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Apple’s Private Relay Service Creates Challenges for UK ISPs

Tuesday, October 5th, 2021 (12:01 am) - Score 10,968
Apple-iCloud-Private-Relay-Enabled

Technology giant Apple recently released their iOS 15 software for iPad (15.5) and iPhones, which introduced a new feature called ‘iCloud Private Relay’ that “hides your IP address and browsing activity [when using Safari] so that no one – including Apple – can see [it].” Naturally, the UK Government and broadband ISPs have concerns.

Apple states that their Private Relay feature is “designed to protect your internet privacy” and should “have no impact on your browsing experience” (albeit with a few caveats), which is something that many in the wider internet community will generally praise. The feature has been in development for quite a while, but the key difference now is that consumers can start using it more widely.

However, much like the previous debate over another privacy enhancing feature – DNS over HTTPS (DoH), not everybody is a fan. By that, we of course mean the UK government, which enjoys the ability to snoop on your online activity. Not to mention any ISPs that like to know where your traffic is going so that they can optimise (e.g. ensure video traffic goes to a faster local cache), log (e.g. internet snooping) and sometimes also filter it (e.g. website blocking), for good or ill.

The good news for both parties is that Apple’s new feature is currently only a beta, with limited availability, and in order to access it you’d first have to pay for an iCloud+ account (although you can buy an iCloud account from just £0.79/mo for 50GB and these can be upgraded to ‘Plus’ at no extra cost). On top of that it only works with traffic that goes through the Safari browser. All of these factors will limit take-up, at least for now.

What Makes Private Relay Different?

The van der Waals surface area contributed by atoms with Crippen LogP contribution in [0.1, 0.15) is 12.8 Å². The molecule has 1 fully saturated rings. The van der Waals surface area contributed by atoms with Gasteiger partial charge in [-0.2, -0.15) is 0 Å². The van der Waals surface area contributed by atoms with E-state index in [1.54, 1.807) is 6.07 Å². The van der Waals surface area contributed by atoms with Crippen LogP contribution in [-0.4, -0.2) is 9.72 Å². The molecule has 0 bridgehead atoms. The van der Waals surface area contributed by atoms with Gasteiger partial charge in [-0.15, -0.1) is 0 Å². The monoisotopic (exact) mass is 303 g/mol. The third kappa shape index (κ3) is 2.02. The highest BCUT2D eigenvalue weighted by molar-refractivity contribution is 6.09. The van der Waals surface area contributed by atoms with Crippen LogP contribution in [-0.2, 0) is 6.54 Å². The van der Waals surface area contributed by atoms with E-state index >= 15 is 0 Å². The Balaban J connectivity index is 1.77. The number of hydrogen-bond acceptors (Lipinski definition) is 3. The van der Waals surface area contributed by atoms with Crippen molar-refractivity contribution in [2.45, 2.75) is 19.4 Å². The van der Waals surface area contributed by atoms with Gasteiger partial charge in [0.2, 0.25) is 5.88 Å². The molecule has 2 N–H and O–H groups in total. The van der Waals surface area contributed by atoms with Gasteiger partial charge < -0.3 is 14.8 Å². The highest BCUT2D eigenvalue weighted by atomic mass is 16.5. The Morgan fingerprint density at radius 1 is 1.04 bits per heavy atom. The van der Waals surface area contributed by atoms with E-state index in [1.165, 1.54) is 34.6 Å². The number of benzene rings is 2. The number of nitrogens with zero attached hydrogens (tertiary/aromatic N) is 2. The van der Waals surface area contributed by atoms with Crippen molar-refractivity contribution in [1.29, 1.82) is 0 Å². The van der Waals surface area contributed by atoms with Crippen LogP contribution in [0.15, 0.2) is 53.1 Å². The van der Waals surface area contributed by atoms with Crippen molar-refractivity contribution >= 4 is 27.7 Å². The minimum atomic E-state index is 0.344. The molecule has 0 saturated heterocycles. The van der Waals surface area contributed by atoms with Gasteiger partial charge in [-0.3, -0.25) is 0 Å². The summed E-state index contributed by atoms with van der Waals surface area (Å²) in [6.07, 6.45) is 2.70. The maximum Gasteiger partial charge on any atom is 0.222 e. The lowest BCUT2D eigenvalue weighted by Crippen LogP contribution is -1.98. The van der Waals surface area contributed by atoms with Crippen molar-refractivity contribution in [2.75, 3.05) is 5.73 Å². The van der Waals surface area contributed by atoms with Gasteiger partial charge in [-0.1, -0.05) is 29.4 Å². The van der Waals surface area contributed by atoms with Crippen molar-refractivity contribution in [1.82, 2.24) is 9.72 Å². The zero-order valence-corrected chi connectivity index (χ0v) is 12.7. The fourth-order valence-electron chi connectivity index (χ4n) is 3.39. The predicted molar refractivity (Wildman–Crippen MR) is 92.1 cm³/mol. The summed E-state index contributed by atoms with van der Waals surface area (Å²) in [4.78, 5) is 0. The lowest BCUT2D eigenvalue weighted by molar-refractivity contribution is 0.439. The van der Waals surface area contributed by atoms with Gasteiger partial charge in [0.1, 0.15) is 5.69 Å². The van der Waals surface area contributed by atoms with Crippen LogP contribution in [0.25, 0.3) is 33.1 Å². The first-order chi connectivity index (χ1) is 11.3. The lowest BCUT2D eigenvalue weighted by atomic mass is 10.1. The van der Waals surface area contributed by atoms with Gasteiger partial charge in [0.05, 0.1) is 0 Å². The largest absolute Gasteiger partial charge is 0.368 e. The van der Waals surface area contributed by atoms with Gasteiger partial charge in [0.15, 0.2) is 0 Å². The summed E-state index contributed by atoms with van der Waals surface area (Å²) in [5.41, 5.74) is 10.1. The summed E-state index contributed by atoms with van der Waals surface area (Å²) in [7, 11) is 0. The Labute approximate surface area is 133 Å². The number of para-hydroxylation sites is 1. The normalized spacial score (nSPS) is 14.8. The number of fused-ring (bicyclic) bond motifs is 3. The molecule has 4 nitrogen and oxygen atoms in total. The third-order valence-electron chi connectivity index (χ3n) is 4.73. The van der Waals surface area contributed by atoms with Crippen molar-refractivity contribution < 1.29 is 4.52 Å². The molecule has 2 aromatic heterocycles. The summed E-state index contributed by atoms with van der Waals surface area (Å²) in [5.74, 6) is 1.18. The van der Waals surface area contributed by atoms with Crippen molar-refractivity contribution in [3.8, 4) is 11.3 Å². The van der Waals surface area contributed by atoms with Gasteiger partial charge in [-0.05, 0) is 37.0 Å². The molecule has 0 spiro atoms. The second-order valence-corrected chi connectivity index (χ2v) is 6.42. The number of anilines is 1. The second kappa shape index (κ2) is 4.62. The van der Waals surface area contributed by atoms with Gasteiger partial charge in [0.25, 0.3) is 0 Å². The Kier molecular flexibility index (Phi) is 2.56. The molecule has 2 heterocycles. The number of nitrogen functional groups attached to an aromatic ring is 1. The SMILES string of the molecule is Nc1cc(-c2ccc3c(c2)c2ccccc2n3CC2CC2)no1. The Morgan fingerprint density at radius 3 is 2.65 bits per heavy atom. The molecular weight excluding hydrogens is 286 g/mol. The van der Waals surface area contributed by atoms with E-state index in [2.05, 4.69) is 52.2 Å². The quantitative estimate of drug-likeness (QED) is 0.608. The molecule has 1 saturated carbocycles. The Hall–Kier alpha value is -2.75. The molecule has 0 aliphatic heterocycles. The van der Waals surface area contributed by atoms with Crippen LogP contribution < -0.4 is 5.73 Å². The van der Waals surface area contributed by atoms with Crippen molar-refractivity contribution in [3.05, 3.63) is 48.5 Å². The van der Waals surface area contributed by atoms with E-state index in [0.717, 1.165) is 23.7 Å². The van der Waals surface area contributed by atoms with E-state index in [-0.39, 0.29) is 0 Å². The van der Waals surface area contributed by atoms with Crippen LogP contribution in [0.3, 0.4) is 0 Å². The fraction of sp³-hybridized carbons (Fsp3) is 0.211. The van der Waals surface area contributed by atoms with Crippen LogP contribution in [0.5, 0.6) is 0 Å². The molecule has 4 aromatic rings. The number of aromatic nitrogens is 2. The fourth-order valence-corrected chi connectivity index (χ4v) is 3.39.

In order to understand why politicians and ISPs are concerned, you first have to understand what makes Private Relay different. On the surface, the new feature sounds a lot like an encrypted Virtual Private Network (VPN) or TOR, although it probably has more in common with the latter of those two.

Essentially, it works by separating the web requests for the content you want from the place that request goes, which is done by using two proxy servers. Apple explains it as follows.

Apple’s Description of Private Relay

Normally when you browse the web, information contained in your web traffic, such as your DNS records and IP address, can be seen by your network provider and the websites you visit. This information could be used to determine your identity and build a profile of your location and browsing history over time. iCloud Private Relay is designed to protect your privacy by ensuring that when you browse the web in Safari, no single party – not even Apple – can see both who you are and what sites you’re visiting.

When Private Relay is enabled, your requests are sent through two separate, secure internet relays. Your IP address is visible to your network provider and to the first relay, which is operated by Apple. Your DNS records are encrypted, so neither party can see the address of the website you’re trying to visit. The second relay, which is operated by a third-party content provider, generates a temporary IP address, decrypts the name of the website you requested and connects you to the site. All of this is done using the latest internet standards to maintain a high-performance browsing experience while protecting your privacy.

What’s The Problem?

Firstly, on Apple’s claim of having “no impact on your browsing experience“… well, we have our doubts. Some people have reported worse performance when using the relay (e.g. slower latency and connection speeds) and indeed Apple themselves immediately contradict themselves by stated that “some websites, networks or services that rely on viewing your IP address or browsing activity may need to make updates for Private Relay” (i.e. a very roundabout way of saying that it can mess up a fair few things) – some of those you won’t care about, but others you might.